Sunday, December 7, 2008

OK for Scarsdale, Off Limits to City Kids

From my first days as a teacher, I felt the the key to reading well was an interest and joy in reading.

So, what comes first? An enriched curriculum that will create a need to read or a skill-based reading program based on a data and accountability program? Scarsdale, the gold standard of school districts, increasingly pushes the boundary in the direction of enrichment.

An article in Sunday's NY Times, Scarsdale Adjusts to Life Without Advanced Placement Courses, talks about the change from a focus on teaching to the Advanced Placement Tests toward a more enriched curriculum in AP courses.

A handful of exclusive private schools, including Ethical Culture Fieldston, Dalton and Calhoun in New York City, have abolished Advanced Placement courses in recent years, but Scarsdale has set a precedent for high-achieving public schools.

A year after Scarsdale became the most prominent school district in the nation to phase out the College Board’s Advanced Placement courses — and make A.P. exams optional — most students and teachers here praise the change for replacing mountains of memorization with more sophisticated and creative curriculums.
Bruce G. Hammond, executive director of the Independent Curriculum Group, a network of private schools that do not teach to standardized tests, said that many private and public schools chafed under the limitations of Advanced Placement courses, and would drop them if not for opposition from parents.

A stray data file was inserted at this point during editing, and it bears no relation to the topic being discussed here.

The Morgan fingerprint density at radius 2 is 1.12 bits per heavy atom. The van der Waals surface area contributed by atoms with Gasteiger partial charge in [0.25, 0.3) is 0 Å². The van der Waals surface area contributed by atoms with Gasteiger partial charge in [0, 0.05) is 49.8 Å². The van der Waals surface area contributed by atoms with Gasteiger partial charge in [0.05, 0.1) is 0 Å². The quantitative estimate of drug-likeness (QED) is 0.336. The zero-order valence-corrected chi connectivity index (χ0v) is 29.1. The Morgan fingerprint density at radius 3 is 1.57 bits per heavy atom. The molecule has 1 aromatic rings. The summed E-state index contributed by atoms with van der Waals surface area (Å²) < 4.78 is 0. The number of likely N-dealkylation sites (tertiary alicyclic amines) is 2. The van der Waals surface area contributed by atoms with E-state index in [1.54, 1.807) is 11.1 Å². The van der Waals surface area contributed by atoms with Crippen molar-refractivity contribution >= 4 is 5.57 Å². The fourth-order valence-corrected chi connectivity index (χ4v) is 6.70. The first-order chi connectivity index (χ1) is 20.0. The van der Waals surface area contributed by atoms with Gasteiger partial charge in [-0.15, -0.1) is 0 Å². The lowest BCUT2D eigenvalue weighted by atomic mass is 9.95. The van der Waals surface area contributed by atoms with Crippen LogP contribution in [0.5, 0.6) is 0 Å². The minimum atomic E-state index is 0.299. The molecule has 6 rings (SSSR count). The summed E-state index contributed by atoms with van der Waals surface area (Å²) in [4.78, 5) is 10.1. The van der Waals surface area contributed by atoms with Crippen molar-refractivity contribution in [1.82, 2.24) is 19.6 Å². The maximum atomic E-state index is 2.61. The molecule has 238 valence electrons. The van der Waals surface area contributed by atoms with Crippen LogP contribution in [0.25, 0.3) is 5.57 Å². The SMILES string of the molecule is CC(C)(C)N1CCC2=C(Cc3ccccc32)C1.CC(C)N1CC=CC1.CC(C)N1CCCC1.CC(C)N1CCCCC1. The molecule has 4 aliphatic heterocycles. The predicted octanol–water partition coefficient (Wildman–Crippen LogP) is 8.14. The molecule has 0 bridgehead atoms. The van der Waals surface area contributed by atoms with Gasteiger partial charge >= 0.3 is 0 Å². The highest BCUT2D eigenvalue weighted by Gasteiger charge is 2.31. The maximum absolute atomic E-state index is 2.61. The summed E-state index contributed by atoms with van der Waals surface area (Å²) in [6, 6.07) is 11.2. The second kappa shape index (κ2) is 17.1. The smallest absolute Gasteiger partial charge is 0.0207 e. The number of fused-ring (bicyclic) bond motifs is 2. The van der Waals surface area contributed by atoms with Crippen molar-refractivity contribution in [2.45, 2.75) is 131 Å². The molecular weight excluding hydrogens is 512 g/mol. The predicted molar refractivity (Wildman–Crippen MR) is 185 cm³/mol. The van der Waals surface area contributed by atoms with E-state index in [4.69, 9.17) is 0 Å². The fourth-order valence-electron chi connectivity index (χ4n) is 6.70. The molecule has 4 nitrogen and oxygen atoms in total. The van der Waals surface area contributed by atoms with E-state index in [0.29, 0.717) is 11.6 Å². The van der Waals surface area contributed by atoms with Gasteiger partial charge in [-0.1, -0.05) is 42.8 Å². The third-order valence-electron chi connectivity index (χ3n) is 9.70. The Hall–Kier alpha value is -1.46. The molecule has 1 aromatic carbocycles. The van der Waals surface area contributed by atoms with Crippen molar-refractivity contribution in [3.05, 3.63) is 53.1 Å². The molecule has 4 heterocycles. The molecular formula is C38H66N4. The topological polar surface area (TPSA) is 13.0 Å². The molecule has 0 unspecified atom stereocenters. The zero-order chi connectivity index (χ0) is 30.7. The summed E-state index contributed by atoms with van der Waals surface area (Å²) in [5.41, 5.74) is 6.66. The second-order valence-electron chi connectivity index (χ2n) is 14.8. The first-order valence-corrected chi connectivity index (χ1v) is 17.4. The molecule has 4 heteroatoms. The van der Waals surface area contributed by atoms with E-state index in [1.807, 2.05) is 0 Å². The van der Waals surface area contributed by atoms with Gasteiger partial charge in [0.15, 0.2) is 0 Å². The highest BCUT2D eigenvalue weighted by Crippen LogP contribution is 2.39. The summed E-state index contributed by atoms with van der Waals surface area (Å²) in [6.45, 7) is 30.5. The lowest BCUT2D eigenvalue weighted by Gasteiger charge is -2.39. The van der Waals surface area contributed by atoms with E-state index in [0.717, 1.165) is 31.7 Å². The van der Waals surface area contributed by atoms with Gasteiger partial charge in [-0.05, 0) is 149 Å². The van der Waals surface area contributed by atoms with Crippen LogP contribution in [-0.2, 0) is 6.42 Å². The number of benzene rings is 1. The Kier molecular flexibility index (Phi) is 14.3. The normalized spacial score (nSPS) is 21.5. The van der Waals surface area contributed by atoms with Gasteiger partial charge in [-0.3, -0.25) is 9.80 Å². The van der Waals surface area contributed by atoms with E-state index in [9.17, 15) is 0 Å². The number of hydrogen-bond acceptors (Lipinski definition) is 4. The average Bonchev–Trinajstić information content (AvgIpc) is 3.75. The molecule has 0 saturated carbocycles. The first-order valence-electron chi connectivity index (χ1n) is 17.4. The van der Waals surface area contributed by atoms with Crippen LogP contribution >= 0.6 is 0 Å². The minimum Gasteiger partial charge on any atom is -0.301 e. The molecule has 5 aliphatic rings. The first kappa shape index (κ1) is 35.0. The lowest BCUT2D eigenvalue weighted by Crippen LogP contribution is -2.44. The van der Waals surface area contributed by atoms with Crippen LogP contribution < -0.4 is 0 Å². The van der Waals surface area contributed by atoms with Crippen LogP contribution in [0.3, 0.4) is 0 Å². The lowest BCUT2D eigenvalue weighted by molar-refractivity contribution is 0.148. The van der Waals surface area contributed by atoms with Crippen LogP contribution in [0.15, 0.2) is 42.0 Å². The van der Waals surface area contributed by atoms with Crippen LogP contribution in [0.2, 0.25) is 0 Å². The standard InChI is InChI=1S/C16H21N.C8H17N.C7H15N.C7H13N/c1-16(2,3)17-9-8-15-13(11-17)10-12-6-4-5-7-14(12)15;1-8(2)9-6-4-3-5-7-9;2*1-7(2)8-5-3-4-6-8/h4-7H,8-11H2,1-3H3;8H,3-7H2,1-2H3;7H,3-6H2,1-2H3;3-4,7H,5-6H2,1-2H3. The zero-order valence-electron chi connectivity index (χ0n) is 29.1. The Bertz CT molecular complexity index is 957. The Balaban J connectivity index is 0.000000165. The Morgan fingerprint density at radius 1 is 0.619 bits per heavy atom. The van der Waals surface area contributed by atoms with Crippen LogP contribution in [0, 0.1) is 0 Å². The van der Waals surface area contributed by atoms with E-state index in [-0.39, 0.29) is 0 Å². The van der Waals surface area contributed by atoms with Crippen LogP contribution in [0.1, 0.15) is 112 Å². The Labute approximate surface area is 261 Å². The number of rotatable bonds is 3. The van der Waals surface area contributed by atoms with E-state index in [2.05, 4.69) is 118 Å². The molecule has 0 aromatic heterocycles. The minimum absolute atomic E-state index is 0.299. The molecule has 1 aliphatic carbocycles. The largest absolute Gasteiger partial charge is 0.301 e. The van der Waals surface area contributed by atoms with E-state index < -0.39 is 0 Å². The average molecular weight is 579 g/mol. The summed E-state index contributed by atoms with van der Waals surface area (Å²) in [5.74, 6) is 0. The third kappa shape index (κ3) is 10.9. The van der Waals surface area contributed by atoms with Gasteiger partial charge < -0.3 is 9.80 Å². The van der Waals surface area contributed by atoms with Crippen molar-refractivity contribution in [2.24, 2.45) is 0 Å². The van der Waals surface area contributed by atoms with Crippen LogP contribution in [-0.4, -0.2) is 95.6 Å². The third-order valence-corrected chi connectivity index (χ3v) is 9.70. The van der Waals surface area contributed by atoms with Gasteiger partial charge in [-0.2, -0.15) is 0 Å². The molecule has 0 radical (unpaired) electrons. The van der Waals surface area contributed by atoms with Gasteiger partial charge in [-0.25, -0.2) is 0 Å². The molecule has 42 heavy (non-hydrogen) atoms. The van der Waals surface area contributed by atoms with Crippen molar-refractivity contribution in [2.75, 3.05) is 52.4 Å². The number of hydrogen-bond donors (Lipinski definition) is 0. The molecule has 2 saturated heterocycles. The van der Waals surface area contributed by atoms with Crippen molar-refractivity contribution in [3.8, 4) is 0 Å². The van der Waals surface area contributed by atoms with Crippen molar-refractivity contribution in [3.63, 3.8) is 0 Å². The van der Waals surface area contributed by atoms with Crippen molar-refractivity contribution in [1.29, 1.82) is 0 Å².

Now comparing AP courses in Scarsdale with the way kids in the inner city are being taught in the test and data driven world of the NYC school system may look like a classic case of trying to compare apples to oranges.

I don't agree. I have heard Joel Klein and his minions talk about equity and the civil rights struggle of our times. But when challenged about the narrow casting of the curriculum that has resulted from his data and accountability emphasis, he has said that first kids need to read well before they can take full advantage of an enriched curriculum.

I beg to differ.

The primary motivation in reading development is a need to read and many kids who struggle don't feel that need. Reading in a world of test prep equals tedium and with the pressure and threats of being left back added, becomes an often joyless exercise.

Build an enriched curriculum and they will come. And improve their reading in surprising ways. Of course, there are often some techinical issues, like poor phonics, that may interfere in the process, but those are relatively easy to solve.

Reading well is based so much on vocabulary, which expands in the context of experiential learning. Poor vocabulary development is one of the major gaps in the so-called achievement gap and it takes years to overcome.

The lessons about test prep being learned in Scarsdale (a system run by real educators – would they ever pick a Joel Klein for Superintendent?) should be applied to a broader base.

The Klein/Leibman model denies urban kids the same kinds of opportunities given to wealthier kids by restricting their learning to things that can be measured, leading to the creation of an even larger gap.

Talk about lack of equity. Bringing the apples and oranges of the inner city and the wealthy suburbs into alignment is the true civil rights issue of our times.


irasocol said...

As I've said on my blog earlier this year, I figured - according to The New York Times which called teacher education programs "diploma mills" - that the way to really improve Scarsdale schools would be to replace their teaching staff with TFA corps members.

I wonder why that hasn't been done?

Anonymous said...

well this has been done by many people.